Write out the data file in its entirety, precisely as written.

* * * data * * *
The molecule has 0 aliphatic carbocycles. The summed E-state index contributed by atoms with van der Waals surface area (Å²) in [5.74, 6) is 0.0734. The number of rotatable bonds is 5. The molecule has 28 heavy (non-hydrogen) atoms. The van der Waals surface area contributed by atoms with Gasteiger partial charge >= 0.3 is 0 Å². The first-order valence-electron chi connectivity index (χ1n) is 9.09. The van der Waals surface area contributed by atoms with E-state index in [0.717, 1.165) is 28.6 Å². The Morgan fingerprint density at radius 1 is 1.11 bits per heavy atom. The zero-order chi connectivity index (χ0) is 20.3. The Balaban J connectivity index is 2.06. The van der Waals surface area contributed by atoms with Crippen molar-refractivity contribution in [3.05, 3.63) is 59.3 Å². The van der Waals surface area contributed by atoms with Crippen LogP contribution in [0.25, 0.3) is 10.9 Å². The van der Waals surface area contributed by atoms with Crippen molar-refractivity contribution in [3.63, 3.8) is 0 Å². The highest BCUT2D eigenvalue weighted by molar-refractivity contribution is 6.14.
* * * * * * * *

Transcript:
The molecule has 0 aliphatic carbocycles. The summed E-state index contributed by atoms with van der Waals surface area (Å²) in [5.74, 6) is 0.0734. The number of rotatable bonds is 5. The molecule has 28 heavy (non-hydrogen) atoms. The van der Waals surface area contributed by atoms with Gasteiger partial charge >= 0.3 is 0 Å². The first-order valence-electron chi connectivity index (χ1n) is 9.09. The van der Waals surface area contributed by atoms with E-state index in [0.717, 1.165) is 28.6 Å². The Morgan fingerprint density at radius 1 is 1.11 bits per heavy atom. The zero-order chi connectivity index (χ0) is 20.3. The Balaban J connectivity index is 2.06. The van der Waals surface area contributed by atoms with Crippen molar-refractivity contribution in [3.05, 3.63) is 59.3 Å². The van der Waals surface area contributed by atoms with Crippen LogP contribution in [0.25, 0.3) is 10.9 Å². The van der Waals surface area contributed by atoms with Crippen molar-refractivity contribution in [3.63, 3.8) is 0 Å². The highest BCUT2D eigenvalue weighted by molar-refractivity contribution is 6.14.